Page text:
Right now, Democrats appear more energized to vote in November, but their lack of a cohesive agenda beyond “Oppose Trump” gives the GOP an opportunity to buck the historical trend. Trump’s announcement will energize his base, and any boost in his approval ratings—even in the short term—can increase the chances of a positive outcome in November. His best hope of buoying his chances of accomplishing anything of note legislatively is to keep Republicans focused on elections and not on the media’s biased coverage of his off-the-cuff remarks.

4. It May Force Opponents to Jump in Early

The chatter surrounding Democratic contenders in 2020 includes an enormous list of prospects, most of whom seem bleak: Elizabeth Warren, Cory Booker, Joe Biden, Terry McAuliffe, Andrew Cuomo, Deval Patrick, Kamala Harris, Kirsten Gillibrand, Mark Cuban, Oprah Winfrey, Michelle Obama—the roster expands every week it seems. We don’t know for sure who will jump in hoping to face Trump in 2020 but it will be a crowded Democratic primary slate. Contentious primaries can get ugly and sow division in the party trying to unseat an incumbent who loves to campaign and doesn’t have to face any primary challengers.

It’s worth noting that history is on Trump’s side for winning reelection. Only five incumbent presidents have lost their reelection bids since 1900: William Taft in 1912, Herbert Hoover in 1932, Gerald Ford in 1976, Jimmy Carter in 1980, and George H. W. Bush 1992. Historically, incumbents are tough to beat. Even Barack Obama was reelected despite an economy that hadn’t recovered yet and his unpopular health care law.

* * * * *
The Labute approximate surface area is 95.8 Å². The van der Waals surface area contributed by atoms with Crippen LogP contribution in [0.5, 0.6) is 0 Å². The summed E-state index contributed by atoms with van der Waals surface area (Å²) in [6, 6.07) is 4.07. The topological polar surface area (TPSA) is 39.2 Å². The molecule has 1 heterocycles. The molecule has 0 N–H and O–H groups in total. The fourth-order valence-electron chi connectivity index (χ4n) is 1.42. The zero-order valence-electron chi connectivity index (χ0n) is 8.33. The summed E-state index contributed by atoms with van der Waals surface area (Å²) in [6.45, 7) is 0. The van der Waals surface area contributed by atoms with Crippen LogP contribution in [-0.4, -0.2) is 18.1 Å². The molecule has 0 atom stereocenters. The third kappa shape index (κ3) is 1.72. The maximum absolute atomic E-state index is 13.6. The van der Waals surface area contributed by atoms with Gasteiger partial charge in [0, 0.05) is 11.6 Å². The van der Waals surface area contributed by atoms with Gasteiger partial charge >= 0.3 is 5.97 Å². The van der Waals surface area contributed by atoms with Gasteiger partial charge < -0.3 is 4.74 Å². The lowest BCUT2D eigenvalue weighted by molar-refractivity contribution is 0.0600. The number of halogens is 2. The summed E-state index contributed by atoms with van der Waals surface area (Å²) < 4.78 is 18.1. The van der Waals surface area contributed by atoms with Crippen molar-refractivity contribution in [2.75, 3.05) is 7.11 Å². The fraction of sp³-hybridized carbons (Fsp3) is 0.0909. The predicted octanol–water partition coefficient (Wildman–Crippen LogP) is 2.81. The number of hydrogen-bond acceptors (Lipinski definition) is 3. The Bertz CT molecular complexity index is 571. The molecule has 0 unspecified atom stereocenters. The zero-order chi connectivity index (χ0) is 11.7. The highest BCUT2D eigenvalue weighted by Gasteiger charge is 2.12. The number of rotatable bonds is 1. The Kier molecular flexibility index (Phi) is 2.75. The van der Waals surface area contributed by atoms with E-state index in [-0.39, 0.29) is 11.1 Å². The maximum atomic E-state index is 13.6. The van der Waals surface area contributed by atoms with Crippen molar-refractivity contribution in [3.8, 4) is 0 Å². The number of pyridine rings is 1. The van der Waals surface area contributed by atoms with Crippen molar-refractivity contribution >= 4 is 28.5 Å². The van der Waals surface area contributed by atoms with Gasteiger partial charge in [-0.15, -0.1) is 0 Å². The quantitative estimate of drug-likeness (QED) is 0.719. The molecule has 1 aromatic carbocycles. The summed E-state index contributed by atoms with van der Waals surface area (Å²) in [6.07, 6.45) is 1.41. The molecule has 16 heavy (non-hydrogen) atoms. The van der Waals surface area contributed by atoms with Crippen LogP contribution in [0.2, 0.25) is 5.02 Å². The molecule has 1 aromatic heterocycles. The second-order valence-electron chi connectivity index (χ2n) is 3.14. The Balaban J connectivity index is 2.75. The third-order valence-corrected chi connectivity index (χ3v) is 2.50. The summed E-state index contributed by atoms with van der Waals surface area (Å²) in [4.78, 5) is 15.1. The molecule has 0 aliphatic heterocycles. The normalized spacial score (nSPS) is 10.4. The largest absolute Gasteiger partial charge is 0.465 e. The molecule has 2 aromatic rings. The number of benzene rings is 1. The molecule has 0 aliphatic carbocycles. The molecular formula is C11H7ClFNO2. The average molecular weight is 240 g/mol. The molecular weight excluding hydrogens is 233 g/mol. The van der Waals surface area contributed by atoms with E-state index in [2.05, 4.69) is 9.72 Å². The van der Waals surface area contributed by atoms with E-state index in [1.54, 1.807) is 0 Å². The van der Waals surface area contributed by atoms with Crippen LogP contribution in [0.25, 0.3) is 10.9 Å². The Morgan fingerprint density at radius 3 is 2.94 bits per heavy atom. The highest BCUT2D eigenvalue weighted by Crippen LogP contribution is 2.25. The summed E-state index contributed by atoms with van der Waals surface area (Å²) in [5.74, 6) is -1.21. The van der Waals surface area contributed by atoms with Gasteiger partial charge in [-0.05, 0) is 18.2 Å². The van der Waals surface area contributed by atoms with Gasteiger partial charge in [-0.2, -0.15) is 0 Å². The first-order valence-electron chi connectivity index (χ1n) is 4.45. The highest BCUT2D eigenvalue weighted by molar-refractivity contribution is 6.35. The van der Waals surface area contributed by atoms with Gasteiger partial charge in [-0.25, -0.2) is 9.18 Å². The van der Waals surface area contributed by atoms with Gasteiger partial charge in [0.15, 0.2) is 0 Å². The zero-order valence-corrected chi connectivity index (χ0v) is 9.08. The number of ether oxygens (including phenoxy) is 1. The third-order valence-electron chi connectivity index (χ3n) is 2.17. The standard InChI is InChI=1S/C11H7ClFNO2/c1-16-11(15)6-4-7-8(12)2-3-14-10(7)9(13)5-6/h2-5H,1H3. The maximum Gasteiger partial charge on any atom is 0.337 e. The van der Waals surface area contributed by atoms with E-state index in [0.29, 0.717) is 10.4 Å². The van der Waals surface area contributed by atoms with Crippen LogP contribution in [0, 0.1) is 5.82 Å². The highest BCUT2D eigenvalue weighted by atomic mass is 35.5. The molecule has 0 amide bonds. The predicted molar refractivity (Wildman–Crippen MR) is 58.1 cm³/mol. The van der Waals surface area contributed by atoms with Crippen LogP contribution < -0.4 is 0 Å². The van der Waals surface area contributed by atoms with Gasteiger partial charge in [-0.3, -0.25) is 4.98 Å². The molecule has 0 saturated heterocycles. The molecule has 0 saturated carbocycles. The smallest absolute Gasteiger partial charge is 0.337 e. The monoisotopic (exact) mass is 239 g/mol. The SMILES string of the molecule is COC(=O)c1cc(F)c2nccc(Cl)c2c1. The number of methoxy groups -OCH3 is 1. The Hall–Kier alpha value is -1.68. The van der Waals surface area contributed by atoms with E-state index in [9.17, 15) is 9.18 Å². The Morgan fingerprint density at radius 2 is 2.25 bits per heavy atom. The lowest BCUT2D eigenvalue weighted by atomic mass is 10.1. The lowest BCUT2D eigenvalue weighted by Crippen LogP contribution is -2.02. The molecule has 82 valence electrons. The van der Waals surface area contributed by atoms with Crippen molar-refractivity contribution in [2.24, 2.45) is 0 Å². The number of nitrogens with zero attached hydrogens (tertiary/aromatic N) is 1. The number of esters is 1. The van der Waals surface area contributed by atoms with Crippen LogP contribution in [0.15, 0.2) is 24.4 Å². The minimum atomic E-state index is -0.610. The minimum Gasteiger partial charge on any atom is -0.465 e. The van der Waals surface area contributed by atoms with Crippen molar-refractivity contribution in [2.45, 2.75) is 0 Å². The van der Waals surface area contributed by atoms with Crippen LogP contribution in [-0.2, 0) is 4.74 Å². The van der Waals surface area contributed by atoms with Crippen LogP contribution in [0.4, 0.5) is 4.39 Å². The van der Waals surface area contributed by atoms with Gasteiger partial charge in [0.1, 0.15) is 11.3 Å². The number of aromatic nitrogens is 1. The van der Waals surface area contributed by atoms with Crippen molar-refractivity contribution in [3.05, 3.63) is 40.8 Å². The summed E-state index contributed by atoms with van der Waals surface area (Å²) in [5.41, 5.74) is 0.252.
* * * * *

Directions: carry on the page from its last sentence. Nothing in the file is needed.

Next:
But, Trump is no ordinary president, media coverage of him is overwhelmingly negative, and any advantage he can get is worth taking. Democrats looking to challenge him might feel pressure to lay the groundwork for their campaigns earlier than planned to begin fundraising and seek endorsements, paving the way for an extra long primary that could drain Democrat enthusiasm and turn off crucial independent voters.

5. He’s Moved On from the Russia Collusion Story

No issue has dogged Trump’s campaign more than the endless investigation into alleged collusion between his campaign and Russia. It’s been a never-ending, costly distraction. Many on the left still believe there was collusion, that it somehow tipped the 2016 election to Trump, and that Special Counsel Robert Mueller will find a smoking gun, resulting in Trump’s impeachment, then some bizarre and unconstitutional line of succession fantasy that will miraculously result in Hillary being installed as president. Trump has sent a very clear message that the Russia investigation, despite some minor indictments, is not a concern of his. He’s moved passed it, and looking toward his next election and beyond, not worrying about what Robert Mueller might dig up.

All of these reasons point to the simple truth that Trump is looking toward the future. His first State of the Union Speech rang with the same optimistic, forward-looking message. Democrats sat on their keisters and glared angrily as he led cheers for America’s virtues and for her untapped potential. So, as the left continues to stew over a past election and #resist, Trump looks to tomorrow and embraces it. He’s started the 2020 campaign season on his terms. He’s welcoming an election that’s a referendum on his agenda. He might be a political novice, but he understands branding and messaging. That’s what we have here.